Emma Makes the Most of a (Temporary) Move Back to Her Childhood Home

published Feb 2, 2016
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(Image credit: Ellie Arciaga Lillstrom)

Name: Emma Fineman
Location: Oakland, California
Size: 238 square feet
Years lived in: 17

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We recently shared artist Emma Fineman’s stylish Memphis-inspired studio, in which she paints as well as designs textiles and apparel for her women’s clothing brand, Weft + Hide. Today, we get a glimpse into her cozy, temporary living quarters in her childhood home, filled with plants, textiles, and mementos from her travels.

(Image credit: Ellie Arciaga Lillstrom)

Emma spends a good part of the year traveling for her work as a painter and designer, and she most recently completed an intensive artist residency in Iceland. In this time of transition between traveling and applying to grad school, she has found herself temporarily taking up residence in the home she grew up in. Having a bright studio located in the spacious garage (making her commute each morning very speedy!) as well as having the ability to focus on and incubate some of her larger-scale creative projects makes living at home in this short season of her life artistically fruitful.

In keeping with the spirit of her studio, Emma’s living space is a trove of DIY gems. From her gorgeous wood headboard—made with timber from a 100-year-old house in her neighborhood—to the love seat that she reupholstered with mud cloth, her mantra truly is, “Try your hand at making it!”

(Image credit: Ellie Arciaga Lillstrom)

Apartment Therapy Survey:

My Style: I am a collector of things I find while traveling, so there are many fabrics present in my space that represent other cultures that celebrate amazing and wonderful handcraft. I really like combining those items with modern handmade goods, most of which are my DIY projects. I’m not entirely sure what the name of that aesthetic is, but it’s definitely one that is well-represented throughout hip shops in the Bay Area, haha. Also plants, gimme all the plants.

Inspiration: My space is very much inspired by local aesthetics. It is a combination of natural and handmade elements mixed with contemporary furniture that as been inspired by Mid-century furniture designers like Henry Bertoia. I love seeing so many amazing artists and makers using their hands instead of machines to custom make beautiful wares. I really appreciate the skill and time it takes to create objects by hand and am often drawn to them.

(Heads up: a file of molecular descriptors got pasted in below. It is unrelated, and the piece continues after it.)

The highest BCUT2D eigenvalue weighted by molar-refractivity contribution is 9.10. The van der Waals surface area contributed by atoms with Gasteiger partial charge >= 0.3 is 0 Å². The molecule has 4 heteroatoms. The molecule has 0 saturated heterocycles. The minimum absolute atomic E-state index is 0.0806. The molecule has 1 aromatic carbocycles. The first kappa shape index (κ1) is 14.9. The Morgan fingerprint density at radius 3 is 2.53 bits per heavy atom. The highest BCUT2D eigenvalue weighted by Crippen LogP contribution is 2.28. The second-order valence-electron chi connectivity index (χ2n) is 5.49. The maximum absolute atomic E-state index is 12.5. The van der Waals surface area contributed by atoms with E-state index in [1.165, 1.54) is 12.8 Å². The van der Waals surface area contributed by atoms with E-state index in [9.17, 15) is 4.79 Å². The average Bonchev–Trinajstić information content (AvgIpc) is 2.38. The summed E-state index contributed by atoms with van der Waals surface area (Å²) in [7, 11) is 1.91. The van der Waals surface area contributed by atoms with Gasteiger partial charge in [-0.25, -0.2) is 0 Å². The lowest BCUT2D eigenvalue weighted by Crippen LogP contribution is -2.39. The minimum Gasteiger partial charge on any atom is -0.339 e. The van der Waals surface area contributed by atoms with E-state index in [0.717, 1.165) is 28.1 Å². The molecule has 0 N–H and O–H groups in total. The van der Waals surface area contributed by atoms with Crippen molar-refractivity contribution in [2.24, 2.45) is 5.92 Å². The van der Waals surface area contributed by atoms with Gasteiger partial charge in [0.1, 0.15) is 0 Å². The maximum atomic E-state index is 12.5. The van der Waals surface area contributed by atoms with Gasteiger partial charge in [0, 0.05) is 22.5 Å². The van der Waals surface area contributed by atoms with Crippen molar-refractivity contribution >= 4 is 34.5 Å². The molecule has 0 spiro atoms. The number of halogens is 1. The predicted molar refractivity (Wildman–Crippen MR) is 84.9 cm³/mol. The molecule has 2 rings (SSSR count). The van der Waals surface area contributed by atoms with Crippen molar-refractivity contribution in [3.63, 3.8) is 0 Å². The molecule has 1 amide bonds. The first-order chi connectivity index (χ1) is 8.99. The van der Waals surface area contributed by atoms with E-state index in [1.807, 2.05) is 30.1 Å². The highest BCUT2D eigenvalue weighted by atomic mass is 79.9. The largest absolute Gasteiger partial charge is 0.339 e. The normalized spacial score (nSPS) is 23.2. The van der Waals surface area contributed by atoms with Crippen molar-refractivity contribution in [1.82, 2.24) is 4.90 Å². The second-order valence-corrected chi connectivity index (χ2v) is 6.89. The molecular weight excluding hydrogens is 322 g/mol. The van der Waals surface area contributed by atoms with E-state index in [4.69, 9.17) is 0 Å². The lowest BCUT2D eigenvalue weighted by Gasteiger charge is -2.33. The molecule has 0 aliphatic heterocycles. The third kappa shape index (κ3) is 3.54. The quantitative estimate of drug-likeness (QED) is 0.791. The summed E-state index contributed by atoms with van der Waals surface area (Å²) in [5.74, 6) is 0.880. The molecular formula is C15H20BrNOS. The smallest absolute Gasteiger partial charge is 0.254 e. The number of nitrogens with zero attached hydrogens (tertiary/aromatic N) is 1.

Favorite Element: My favorite element about both my room and studio is the stories present in the objects that fill them. I would say that many things in my spaces aren’t simply ordered and shipped from some unknown far away place. I really like that. I love looking at my headboard, for instance, and knowing the exact house down the street that the wood came from, that the architect of that 100-year-old house was the same as the one who designed our house, and the steps that it took for me to put it all together.

What Friends Say: I think my friends mostly just love my bed. It’s sort of the most comfy bed of all time.

Biggest Embarrassment: I have one terrarium that just won’t live. It makes me look like a terrible plant mama.

Proudest DIY: My headboard and mud cloth chair.

Biggest Indulgence: My diamond blanket from Joinery.

Best Advice: Try your hand at making it! I think people often get discouraged by all the countless Pinterest fails they see on the web, or their supposed lack of hand skill, but I can assure you that with a bit of patience and tenacity, so many projects that seem impossible really aren’t as hard to do as you might think. It also might just boil down to needing the right tool for the job.


(Image credit: Ellie Arciaga Lillstrom)


  • Bed: DIY using wood from a 100-year-old house in the neighborhood
  • Diamond blanket: Joinery in NYC
  • Chair: The chair came from an antique shop in Vallejo, and I reupholstered it with mud cloth. There is a great store on Telegraph Avenue in Berkeley called Albo African Gift Shop where you can find great mud cloth. If you are local, you can also get it at the Alameda Flea Market the first Sunday of every month.
  • Lamps: I made all my lamps from scrap parts, most of which I got at the Alameda Flea Market and Urban Ore on San Pablo Avenue in Berkeley.
  • Work bench: came with the house
  • Small stool: antique shop on Telegraph Avenue just up the street from Albo
  • Monstera plant: Berkeley nursery on San Pablo Avenue
  • Most of the succulents: Home Depot
  • Cow skull: from a cross-country road trip I did with my best friend from college—I believe we got that one in North Dakota.
  • Rug: kilim from Istanbul
  • Framed butterflies: from my dad—he super randomly used to pin butterflies for a period in his life and still has some of his collection.
  • Singer sewing machine: Alameda Flea Market
  • Sheepskin: IKEA
  • Big rusty terrarium: my friend’s barn/mill in Maryland
  • Old Nikon film cameras: my grandpa Bill’s
  • Pillows on my bed: Joinery in NYC
  • Pillows on my chair: kilim pillows from Turkey
  • Bucket painting: by my Grandpa Bill
  • All other paintings: by me
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In this period of transition, Emma has made the most of living with her family in the home she grew up in by filling her living space with pieces that she has picked up during her travels. (Image credit: Ellie Arciaga Lillstrom)

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Thanks, Emma!